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May 16, 2011

NYIT Community Service Centers - 8 months later…

NYIT opened a student-run Community Service Center on each campus in September 2010 with the intention of getting NYIT students more civically engaged.  Here's a snapshot of how well they've captured student engagement.   By the numbers: CSC OW/MA Combined  September 2010 – April 2011 Students reporting volunteer placements: 774 International student volunteers: 24 Hours volunteered: 6,613 Volunteer positions posted on Career Net: 96 Students on the community service listserv: 445 Reported monies fundraised: $68,526.00 Clubs/Orgs/Athletics reporting service/fundraising projects: 77 External community partners contacted: 160 Students who wrote to elected officials:140   Fundraising Broken Down by Cause – MA=Manhattan Campus… More

Author: amy_bravo

May 09, 2011

Weekly Teaching Notes: 2010-2011 index

  Below is a list of all the Weekly Teaching Notes from the 2010-2011 academic year, with direct links to each one. If you’d like to explore any of these topics in more detail, please contact Fran Glazer at the Center for Teaching and Learning.     Starting the semester:   Semester Beginnings   Setting the Tone for Your Class: Guiding Students Toward Effective Study Strategies   Newsletter Format for a Course Syllabus   Encouraging Student Attendance     Course design:   Balancing Flexibility and Fairness through Course Design   How Experts Differ From Novices… More

Author: francine_glazer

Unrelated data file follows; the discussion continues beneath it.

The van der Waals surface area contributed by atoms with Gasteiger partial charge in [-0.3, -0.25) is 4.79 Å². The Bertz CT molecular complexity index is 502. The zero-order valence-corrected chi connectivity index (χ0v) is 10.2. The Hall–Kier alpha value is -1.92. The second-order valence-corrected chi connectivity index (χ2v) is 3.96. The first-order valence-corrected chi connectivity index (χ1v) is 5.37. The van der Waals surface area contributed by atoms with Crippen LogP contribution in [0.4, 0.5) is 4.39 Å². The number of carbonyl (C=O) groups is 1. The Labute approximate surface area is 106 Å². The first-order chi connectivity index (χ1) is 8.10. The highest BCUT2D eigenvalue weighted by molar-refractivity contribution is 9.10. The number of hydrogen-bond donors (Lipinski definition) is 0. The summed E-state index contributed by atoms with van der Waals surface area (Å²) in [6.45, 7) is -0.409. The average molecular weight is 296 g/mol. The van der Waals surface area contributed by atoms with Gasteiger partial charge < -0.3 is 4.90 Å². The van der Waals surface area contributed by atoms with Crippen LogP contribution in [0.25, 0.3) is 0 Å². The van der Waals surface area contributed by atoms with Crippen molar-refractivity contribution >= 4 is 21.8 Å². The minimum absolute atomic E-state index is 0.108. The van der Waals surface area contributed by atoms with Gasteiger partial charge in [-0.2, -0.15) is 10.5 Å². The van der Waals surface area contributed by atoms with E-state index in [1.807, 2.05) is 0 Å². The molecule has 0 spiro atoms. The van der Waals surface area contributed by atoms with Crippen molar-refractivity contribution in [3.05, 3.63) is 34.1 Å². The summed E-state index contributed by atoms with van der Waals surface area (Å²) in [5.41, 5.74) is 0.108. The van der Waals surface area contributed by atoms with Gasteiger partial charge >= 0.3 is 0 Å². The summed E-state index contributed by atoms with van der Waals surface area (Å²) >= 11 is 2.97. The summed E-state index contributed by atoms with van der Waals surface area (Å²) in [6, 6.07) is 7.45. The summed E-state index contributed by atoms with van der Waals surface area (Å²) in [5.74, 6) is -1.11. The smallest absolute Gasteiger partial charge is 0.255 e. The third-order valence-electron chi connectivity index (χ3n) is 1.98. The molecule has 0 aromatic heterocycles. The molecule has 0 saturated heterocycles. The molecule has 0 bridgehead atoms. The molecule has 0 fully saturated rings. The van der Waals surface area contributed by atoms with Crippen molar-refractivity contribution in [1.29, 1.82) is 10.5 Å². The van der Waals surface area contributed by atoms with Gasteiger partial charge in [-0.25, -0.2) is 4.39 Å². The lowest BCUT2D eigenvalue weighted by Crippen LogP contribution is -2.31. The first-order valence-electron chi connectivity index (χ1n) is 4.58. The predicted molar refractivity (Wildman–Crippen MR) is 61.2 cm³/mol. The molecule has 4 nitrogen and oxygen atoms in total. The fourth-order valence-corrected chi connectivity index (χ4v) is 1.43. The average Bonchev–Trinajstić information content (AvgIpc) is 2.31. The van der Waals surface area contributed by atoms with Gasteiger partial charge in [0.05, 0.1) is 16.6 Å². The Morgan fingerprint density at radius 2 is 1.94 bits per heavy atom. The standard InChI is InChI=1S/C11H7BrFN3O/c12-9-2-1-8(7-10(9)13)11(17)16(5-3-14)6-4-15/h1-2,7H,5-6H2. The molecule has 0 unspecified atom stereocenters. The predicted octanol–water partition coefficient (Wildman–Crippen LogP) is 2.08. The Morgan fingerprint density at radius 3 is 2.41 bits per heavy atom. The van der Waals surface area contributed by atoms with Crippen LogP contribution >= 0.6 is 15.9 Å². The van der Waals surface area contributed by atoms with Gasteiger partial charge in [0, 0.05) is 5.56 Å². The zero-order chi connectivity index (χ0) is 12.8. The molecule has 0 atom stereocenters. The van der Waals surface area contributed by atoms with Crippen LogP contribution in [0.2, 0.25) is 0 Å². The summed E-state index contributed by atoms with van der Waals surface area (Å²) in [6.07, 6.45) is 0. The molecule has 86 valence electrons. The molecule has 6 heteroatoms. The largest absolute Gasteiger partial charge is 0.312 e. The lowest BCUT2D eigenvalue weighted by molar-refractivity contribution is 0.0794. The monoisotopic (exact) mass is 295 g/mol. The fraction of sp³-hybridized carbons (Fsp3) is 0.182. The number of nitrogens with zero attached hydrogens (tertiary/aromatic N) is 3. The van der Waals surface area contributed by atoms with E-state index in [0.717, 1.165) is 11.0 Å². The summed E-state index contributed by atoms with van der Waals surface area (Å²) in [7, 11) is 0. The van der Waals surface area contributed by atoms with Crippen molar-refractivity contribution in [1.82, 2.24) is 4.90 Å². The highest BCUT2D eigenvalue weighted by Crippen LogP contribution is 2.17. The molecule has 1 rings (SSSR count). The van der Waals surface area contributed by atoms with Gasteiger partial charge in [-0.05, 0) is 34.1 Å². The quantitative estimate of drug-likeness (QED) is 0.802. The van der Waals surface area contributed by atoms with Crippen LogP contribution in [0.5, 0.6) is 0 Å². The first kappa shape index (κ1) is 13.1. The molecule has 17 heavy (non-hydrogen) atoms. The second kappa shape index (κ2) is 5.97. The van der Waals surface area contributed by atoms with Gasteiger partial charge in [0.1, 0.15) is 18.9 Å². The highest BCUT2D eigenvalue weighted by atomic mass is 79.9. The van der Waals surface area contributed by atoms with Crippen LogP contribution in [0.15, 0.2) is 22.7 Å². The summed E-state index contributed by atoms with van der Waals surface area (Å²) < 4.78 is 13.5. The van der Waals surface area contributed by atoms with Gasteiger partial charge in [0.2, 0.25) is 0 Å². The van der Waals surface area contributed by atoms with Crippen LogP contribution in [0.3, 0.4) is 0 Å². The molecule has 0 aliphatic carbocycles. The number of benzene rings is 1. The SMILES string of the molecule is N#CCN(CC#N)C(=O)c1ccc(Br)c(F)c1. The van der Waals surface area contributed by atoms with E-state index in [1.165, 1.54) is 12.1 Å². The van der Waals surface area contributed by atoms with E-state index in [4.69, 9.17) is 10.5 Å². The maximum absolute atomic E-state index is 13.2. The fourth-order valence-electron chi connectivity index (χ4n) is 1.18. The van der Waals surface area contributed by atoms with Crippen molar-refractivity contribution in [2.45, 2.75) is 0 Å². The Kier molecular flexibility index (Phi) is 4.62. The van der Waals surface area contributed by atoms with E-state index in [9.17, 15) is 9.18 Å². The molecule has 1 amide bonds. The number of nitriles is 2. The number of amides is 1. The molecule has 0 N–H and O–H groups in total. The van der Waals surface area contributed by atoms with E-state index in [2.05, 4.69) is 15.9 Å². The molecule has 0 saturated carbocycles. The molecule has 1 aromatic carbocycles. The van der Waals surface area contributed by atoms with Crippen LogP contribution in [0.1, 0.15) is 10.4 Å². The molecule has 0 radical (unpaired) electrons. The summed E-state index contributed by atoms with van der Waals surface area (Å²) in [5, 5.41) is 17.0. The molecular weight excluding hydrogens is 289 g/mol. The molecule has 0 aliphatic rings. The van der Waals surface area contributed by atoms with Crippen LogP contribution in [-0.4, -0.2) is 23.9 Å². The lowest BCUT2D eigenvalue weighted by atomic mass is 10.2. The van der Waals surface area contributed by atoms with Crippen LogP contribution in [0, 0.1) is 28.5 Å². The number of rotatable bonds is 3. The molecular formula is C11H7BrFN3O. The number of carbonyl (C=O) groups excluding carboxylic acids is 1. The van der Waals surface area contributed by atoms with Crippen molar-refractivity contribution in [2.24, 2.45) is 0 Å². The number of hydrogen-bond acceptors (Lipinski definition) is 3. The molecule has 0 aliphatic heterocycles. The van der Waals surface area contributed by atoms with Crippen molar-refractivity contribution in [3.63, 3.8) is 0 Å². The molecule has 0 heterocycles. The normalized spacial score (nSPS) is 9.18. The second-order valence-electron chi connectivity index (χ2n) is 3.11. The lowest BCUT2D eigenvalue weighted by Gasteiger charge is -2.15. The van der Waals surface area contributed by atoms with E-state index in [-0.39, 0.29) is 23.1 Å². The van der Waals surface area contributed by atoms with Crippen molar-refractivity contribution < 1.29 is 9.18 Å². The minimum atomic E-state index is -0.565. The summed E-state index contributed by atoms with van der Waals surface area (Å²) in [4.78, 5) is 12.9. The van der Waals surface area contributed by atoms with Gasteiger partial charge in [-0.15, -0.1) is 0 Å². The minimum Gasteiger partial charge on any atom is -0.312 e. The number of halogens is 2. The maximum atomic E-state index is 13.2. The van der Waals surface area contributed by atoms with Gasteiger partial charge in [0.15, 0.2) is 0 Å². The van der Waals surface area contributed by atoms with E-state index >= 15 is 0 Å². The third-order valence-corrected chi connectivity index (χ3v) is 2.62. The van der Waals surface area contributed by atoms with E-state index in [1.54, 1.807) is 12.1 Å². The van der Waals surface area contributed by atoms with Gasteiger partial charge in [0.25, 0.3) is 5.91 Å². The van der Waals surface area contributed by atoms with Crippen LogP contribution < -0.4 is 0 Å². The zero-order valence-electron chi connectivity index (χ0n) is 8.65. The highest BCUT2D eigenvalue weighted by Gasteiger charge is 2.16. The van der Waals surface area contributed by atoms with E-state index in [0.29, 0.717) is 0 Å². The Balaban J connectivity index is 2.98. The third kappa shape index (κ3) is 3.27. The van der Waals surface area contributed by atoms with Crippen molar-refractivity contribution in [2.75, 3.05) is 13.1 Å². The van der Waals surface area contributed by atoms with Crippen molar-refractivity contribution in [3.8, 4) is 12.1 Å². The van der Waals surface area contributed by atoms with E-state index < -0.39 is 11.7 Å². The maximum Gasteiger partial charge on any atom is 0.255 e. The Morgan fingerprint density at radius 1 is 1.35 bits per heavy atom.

May 04, 2011

Recall, Summarize, Question, Connect, Comment (RSQC2)

As the semester nears its end, it’s useful to have the students review what they’ve learned as a way to help them integrate all the topics. It’s also useful to us to gather information on which parts of the course might require revision over the summer. Here’s an activity that you can use for both these purposes. It can be completed in or out of class and can be a great way to generate discussion in an online or blended course.   Introduction: This activity will help you look back over the semester, reflect on the course, identify the four… More

Author: francine_glazer

May 02, 2011

Secrets to Studying

  As our campus prepares for finals, I’d like to share some ‘secrets’ to studying. Here are some simple reminders to avoid anxiety and stress before we break for the summer. 1.       1. Do not procrastinate. Study a little bit every day until you’ve mastered the material. The more time you spend the higher grade you will get. 2.       2. Take breaks. Spend time exercising for an hour or going out for a snack/lunch/dinner. You will feel better taking small breaks. 3.       3. Don’t for get to eat. Especially on the day of your test. Eat a good breakfast/lunch… More

Author: anna_ye

Apr 27, 2011

New Ask a Librarian Launches

The new and improved Ask a Librarian service is now available 24/7 for all NYIT community members. This service builds a keyword-searchable knowledge base made up of questions and answers. Search engine users can plug in their questions to get immediate answers. Questions can be submitted through multiple channels. To submit a question, do one of the following: Click the Ask a Librarian link on the library's homepage Send a text message to 516.324.2928 Tweet your question to @nyitlibrary E-mail We also look great on mobile! More

Author: sebastien_marion

Apr 27, 2011

Developing Creative Classrooms